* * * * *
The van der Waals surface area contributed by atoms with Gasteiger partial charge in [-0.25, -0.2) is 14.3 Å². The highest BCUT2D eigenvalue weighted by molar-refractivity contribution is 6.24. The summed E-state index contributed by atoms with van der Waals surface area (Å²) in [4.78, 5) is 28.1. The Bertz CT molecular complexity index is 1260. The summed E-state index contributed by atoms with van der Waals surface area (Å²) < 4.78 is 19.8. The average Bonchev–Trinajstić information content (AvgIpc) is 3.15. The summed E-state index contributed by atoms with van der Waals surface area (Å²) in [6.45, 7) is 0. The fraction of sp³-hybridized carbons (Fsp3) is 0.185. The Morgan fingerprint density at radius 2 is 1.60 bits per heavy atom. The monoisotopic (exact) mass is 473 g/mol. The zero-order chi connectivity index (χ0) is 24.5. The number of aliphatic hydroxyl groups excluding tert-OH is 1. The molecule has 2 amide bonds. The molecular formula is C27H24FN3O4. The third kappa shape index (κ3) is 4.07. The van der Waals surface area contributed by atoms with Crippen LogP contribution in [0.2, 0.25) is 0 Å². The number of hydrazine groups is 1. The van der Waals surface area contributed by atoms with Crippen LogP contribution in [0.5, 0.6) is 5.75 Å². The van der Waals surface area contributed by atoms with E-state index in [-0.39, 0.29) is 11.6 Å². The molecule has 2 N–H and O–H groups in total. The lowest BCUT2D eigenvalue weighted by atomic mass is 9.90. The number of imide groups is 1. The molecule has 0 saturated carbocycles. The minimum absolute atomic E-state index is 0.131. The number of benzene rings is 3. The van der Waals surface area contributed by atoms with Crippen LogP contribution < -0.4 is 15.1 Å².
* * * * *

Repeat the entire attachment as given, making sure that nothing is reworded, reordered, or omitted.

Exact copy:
The van der Waals surface area contributed by atoms with Gasteiger partial charge in [-0.25, -0.2) is 14.3 Å². The highest BCUT2D eigenvalue weighted by molar-refractivity contribution is 6.24. The summed E-state index contributed by atoms with van der Waals surface area (Å²) in [4.78, 5) is 28.1. The Bertz CT molecular complexity index is 1260. The summed E-state index contributed by atoms with van der Waals surface area (Å²) < 4.78 is 19.8. The average Bonchev–Trinajstić information content (AvgIpc) is 3.15. The summed E-state index contributed by atoms with van der Waals surface area (Å²) in [6.45, 7) is 0. The fraction of sp³-hybridized carbons (Fsp3) is 0.185. The Morgan fingerprint density at radius 2 is 1.60 bits per heavy atom. The monoisotopic (exact) mass is 473 g/mol. The zero-order chi connectivity index (χ0) is 24.5. The number of aliphatic hydroxyl groups excluding tert-OH is 1. The molecule has 2 amide bonds. The molecular formula is C27H24FN3O4. The third kappa shape index (κ3) is 4.07. The van der Waals surface area contributed by atoms with Crippen LogP contribution in [0.2, 0.25) is 0 Å². The number of hydrazine groups is 1. The van der Waals surface area contributed by atoms with Crippen LogP contribution in [0.5, 0.6) is 5.75 Å². The van der Waals surface area contributed by atoms with E-state index in [-0.39, 0.29) is 11.6 Å². The molecule has 2 N–H and O–H groups in total. The lowest BCUT2D eigenvalue weighted by atomic mass is 9.90. The number of imide groups is 1. The molecule has 0 saturated carbocycles. The minimum absolute atomic E-state index is 0.131. The number of benzene rings is 3. The van der Waals surface area contributed by atoms with Crippen LogP contribution < -0.4 is 15.1 Å².